4. Lily Dale, New York [The Mentalists, 7.7]
  5. Ankeny, Iowa [Hook Man, 1.7]
  6. Sioux Falls, South Dakota [Devil’s Trap, 1.22] *
  7. Las Vegas, Nevada [Season Seven, Time for a Wedding!, 7.8]
  8. Vancouver, BC, Canada [The French Mistake, 6.15]
  9. Grants Pass, Oregon [Mommy Dearest, 6.19]
  10. Hollywood, California [Hollywood Babylon, 2.18]
  11. Cicero, Indiana [The Kids Are Alright [3/2]
  12. Sturbridge, Massachusetts [Malleus Maleficarum, 3.9]
  13. Monument, Colorado [Jus in Bello, 3.12]
  14. Fall River, Massachusetts [Mamma Mia, 12.2] *
  15. Windom, Minnesota [Jump the Shark, 4.19] *

* A couple of fun things:

Sioux Falls, South Dakota is where Bobby Singer lives. It’s like a home base for the Winchesters. The sheriff is Jody Mills, who becomes a close friend of Bobby and the boys.

Fall River is also where the Lizzie Borden House and Museum is, and Sam and Dean go there in a later episode.

Windom is where Sam and Dean meet their up until then unknown half-brother, Adam Milligan.

Which was your favorite place that the Winchesters traveled to?

Election Connection: 2 Weeks: Voter Suppression and Russian Disinformation

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This link will take you to the story of Corey Brotherton’s father who was turned away for not being registered to vote. Except he was registered to vote.

Know your rights and know where to get the correct information in order to exercise your right to vote.

Corey went to I Will Vote and was able to show the poll workers that his father was indeed eligible to vote. His is one of many stories of voter suppression.

I’m sure you’ve seen the long lines during early voting, especially in minority neighborhoods. Please stay in line. Bring water, food, a chair.

Another resource to keep with you or on your phone is Georgetown Law’s information sheets – one for each state – on what to do if confronted with unauthorized militia groups at the polling places.

ACLU’s information is also good to keep in your phone.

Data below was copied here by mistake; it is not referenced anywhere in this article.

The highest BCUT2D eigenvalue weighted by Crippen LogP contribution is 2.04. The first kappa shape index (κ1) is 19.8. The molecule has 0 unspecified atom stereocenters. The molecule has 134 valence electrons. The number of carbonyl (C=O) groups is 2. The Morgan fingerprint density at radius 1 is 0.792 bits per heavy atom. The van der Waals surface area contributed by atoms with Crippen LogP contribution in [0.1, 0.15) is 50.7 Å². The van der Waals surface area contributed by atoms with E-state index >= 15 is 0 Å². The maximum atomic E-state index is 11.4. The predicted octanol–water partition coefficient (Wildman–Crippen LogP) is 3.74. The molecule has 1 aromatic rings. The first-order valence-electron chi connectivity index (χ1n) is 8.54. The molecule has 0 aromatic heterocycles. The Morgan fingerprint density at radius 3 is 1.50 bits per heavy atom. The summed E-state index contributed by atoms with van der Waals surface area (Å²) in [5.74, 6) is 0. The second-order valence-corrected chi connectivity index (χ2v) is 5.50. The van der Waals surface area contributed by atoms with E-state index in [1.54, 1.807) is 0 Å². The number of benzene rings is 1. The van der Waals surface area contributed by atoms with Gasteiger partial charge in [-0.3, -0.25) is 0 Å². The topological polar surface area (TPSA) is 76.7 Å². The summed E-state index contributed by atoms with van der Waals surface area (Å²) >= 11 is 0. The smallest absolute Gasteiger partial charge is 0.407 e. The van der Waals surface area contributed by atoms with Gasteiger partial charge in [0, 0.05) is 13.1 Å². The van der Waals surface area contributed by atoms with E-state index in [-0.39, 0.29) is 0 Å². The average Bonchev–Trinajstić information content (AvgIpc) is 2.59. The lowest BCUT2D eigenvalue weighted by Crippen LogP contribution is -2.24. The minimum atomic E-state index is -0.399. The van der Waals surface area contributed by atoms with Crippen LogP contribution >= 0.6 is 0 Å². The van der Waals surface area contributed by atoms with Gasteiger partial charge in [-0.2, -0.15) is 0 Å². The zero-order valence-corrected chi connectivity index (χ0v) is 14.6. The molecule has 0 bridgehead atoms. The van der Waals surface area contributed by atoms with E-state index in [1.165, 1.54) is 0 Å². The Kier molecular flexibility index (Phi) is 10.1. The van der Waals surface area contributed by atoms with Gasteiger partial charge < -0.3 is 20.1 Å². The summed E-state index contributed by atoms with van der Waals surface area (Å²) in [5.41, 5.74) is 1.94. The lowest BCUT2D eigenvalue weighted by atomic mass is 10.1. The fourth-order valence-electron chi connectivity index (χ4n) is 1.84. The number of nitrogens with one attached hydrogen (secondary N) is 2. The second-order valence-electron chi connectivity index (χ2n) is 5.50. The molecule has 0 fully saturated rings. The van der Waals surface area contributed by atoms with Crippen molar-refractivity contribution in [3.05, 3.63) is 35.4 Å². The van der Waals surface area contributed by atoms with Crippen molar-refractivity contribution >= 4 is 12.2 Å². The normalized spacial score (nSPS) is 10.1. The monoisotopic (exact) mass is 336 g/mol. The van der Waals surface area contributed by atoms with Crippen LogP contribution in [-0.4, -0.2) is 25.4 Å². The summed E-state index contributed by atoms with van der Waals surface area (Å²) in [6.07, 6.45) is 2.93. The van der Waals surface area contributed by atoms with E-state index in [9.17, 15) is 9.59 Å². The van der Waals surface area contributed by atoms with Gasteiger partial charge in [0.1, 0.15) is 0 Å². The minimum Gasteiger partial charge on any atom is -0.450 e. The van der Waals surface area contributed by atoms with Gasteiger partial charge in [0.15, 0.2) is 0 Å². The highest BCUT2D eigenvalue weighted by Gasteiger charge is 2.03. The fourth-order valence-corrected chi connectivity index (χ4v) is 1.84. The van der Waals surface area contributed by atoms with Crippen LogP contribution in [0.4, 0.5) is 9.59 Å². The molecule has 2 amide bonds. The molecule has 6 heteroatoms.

This is the election protection hotline if you are having trouble voting: 1-866-OUR VOTE (1-866-687-8683).

This week has been full of Russian disinformation and DNI Ratcliffe and Sen. Ron Johnson have been at the top of the list encouraging this sort of thing. I know it’s frustrating. I know it’s demoralizing. Try to ignore it. Pay attention to reliable news sources and ignore the Trump Administration’s sidetracking their voter suppression efforts with their screaming about the Biden family. Russia is very much at play in our election, as they were in 2016.

Ignore the polls. Make a plan to vote, and vote as early as you can.

14 days. (See the new countdown on my sidebar.) We can do this. Together.

Finding the Joy

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Several months ago, April to be precise, I was given a series of reflection questions related to the losses I’ve had since the March 17th lockdown. I may have mentioned this in my original post, In the Midst of Loss about that retreat session and over the course of the month following that first hour I would bring up the subject to myself and think about those losses, the reasons for them, as well as trying to name my feelings about them, and then question how to say goodbye to what’s been lost. It is obviously much harder to say goodbye to a loved one who has died during this pandemic; that loss is astronomically deeper and more upsetting than the loss of work or routine or our regular habits, although the loss of work is catastrophic in its own way and those of us struggling with mental health issues like anxiety, depression, and others will feel that some of our losses are also catastrophic. How do we accept the losses we are experiencing and move forward even in the midst of the ongoing pandemic, a pandemic that will continue to be with us for many more months to come, if not at least another year or more? What strategies can be adopted and adapted to move on; to create a new ordinary for our lives?

There were two additional, important and hard to answer questions broached during that session. The first was do we really want back what we’ve lost? All of it? Are there some things that we have lost that we kind of want to stay lost? The second was to ask ourselves what was good about this time.

While we’ve all had losses, we’ve also had gains. There were good things that were perhaps only seen in retrospect. How do we find joy in the confusion and chaos of today?